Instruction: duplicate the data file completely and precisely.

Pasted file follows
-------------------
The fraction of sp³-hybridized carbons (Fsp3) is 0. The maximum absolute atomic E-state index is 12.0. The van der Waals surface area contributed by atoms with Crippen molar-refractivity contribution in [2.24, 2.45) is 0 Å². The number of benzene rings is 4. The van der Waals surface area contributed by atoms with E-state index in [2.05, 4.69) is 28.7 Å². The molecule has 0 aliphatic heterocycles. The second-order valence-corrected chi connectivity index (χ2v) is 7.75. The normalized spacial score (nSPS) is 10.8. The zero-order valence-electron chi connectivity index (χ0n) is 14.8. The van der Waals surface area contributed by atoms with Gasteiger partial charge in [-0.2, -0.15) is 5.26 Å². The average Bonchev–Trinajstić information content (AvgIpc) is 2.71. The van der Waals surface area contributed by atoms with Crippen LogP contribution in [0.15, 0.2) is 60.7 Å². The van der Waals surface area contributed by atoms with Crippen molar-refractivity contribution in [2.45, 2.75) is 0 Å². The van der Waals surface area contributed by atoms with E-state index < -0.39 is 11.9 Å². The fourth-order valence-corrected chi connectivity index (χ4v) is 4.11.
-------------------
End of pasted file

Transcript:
The fraction of sp³-hybridized carbons (Fsp3) is 0. The maximum absolute atomic E-state index is 12.0. The van der Waals surface area contributed by atoms with Crippen molar-refractivity contribution in [2.24, 2.45) is 0 Å². The number of benzene rings is 4. The van der Waals surface area contributed by atoms with E-state index in [2.05, 4.69) is 28.7 Å². The molecule has 0 aliphatic heterocycles. The second-order valence-corrected chi connectivity index (χ2v) is 7.75. The normalized spacial score (nSPS) is 10.8. The zero-order valence-electron chi connectivity index (χ0n) is 14.8. The van der Waals surface area contributed by atoms with Gasteiger partial charge in [-0.2, -0.15) is 5.26 Å². The average Bonchev–Trinajstić information content (AvgIpc) is 2.71. The van der Waals surface area contributed by atoms with Crippen LogP contribution in [0.15, 0.2) is 60.7 Å². The van der Waals surface area contributed by atoms with Crippen molar-refractivity contribution in [2.45, 2.75) is 0 Å². The van der Waals surface area contributed by atoms with E-state index < -0.39 is 11.9 Å². The fourth-order valence-corrected chi connectivity index (χ4v) is 4.11.